Besides the cover support of its ASEAN partners, China is in a dialectical trap of its own making. Asserting its unilateral sovereignty will weaken ASEAN dominated by China as a political organization and potentially drive a number of its members to closer relations with the US, the only significant non-Asian power in the western Pacific.

Beyond the regional posturing, the issue seems tailor-made for international arbitration. UNCLOS provides for bilateral discussions, but given the diversity of claims, ASEAN would seem to be a better forum.

In the meantime, the South China Sea hardly seems to best potential zone for foreign energy investment companies.


— Source: http://oilprice.com/...rgy-Riches.html
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#95 Nobu

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Posted 15 June 2011 - 2337 PM

I'll agree that in overall quality and technology the JMSDF are clearly superior in equipment and I suspect the crew training and quality isn't remotely compareable. But 'a generation' seems a little generous (improved Kilo is a generation behind?) and in quantity, Japan is already outnumbered even discounting the Mings. I'm not thinking of a conflict now; I thinking how much ground the PLAN has covered in the last decade. A little over a decade ago I don't think they could put a boat to sea that wasn't a copy of a copy of a Kriegsmarine type XXI. That they have two dozen relatively modern, if not cutting edge, SSKs is certainly a little disquieting given the economic realities of every other power in the region.

Granted, the Chinese have made strides. The economic realities of Japan--the sole other economic power in the region with clearly the most to lose--favor stability and peace, defended by a powerful Navy.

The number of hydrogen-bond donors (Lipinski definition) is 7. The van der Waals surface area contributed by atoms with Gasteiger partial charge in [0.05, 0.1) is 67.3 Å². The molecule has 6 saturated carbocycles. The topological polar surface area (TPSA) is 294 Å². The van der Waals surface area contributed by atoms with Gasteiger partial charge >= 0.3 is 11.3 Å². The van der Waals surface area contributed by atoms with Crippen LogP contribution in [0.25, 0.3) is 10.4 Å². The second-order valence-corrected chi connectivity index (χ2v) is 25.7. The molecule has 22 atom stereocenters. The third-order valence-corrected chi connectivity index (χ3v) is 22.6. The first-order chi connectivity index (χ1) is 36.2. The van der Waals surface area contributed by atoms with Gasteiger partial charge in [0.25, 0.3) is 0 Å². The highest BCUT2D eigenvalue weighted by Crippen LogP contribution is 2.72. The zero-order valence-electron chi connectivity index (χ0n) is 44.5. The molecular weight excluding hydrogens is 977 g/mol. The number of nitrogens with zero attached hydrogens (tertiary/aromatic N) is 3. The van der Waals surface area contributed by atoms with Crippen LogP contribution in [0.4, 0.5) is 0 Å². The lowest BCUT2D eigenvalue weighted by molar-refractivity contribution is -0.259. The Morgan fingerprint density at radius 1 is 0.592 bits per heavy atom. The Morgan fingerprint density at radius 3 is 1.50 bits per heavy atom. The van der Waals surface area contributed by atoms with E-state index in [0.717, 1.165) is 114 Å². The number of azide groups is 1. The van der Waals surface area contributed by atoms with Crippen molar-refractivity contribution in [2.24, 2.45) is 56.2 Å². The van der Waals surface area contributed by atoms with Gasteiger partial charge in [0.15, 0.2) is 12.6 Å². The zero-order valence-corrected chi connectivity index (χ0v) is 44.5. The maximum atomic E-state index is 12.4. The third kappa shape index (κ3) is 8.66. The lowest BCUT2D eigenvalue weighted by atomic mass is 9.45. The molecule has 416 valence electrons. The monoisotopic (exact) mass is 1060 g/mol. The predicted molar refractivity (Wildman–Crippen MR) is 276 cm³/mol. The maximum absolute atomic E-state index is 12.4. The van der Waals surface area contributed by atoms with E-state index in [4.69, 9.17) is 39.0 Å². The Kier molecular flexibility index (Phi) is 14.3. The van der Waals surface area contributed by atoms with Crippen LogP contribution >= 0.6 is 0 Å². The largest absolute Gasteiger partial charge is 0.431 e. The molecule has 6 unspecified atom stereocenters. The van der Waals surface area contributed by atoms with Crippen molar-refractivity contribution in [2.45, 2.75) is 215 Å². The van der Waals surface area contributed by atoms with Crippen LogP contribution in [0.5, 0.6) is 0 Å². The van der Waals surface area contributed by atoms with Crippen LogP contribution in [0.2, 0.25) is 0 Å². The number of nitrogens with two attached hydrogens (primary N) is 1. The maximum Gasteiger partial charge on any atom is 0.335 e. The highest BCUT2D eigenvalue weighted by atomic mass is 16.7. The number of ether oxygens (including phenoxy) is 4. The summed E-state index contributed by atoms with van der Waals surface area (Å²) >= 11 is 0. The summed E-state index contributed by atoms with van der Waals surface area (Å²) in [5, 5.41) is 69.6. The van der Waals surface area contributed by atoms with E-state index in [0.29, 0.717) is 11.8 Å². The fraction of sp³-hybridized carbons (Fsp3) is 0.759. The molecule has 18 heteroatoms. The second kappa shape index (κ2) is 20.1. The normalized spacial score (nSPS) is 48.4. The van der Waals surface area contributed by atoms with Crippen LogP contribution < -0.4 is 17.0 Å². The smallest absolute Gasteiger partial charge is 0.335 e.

Japan versus China at sea is an American fantasy. The co-holders of $2 trillion in U.S. debt suddenly deciding to destroy each other economically. Not likely.

Edited by Nobu, 15 June 2011 - 2340 PM.

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#96 X-Files

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Posted 16 June 2011 - 0918 AM

And a Chinese view of Japanese intent. ;)

http://www.ccwe.org....21stCentury.pdf

*

China has sent one of it largest patrol ships through the South China Sea amid heightened tension over the disputed waters. The Haixun-31 sailed on Wednesday and will monitor shipping and "protect maritime security" on its way to Singapore, state media said.


http://www.bbc.co.uk...acific-13796958

Edited by X-Files, 16 June 2011 - 1007 AM.

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#97 Guest_JamesG123_*

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Posted 16 June 2011 - 2054 PM

A war over the Spratleys between China and the US/Philippines would be very good for a multitude of other actors looking out for the own interests, however.


For whom? The defense contractors and undertakers?

American usage of Japanese bases to fight that war could drag Japan into the conflict.


Only if things go completely pear shaped and the PLAN has so dominated the battle space that they can strike Japanese ports and facilities.

After the dust settles, the United States might be in a position to write off its trillion-dollar credit card debt to the Chinese,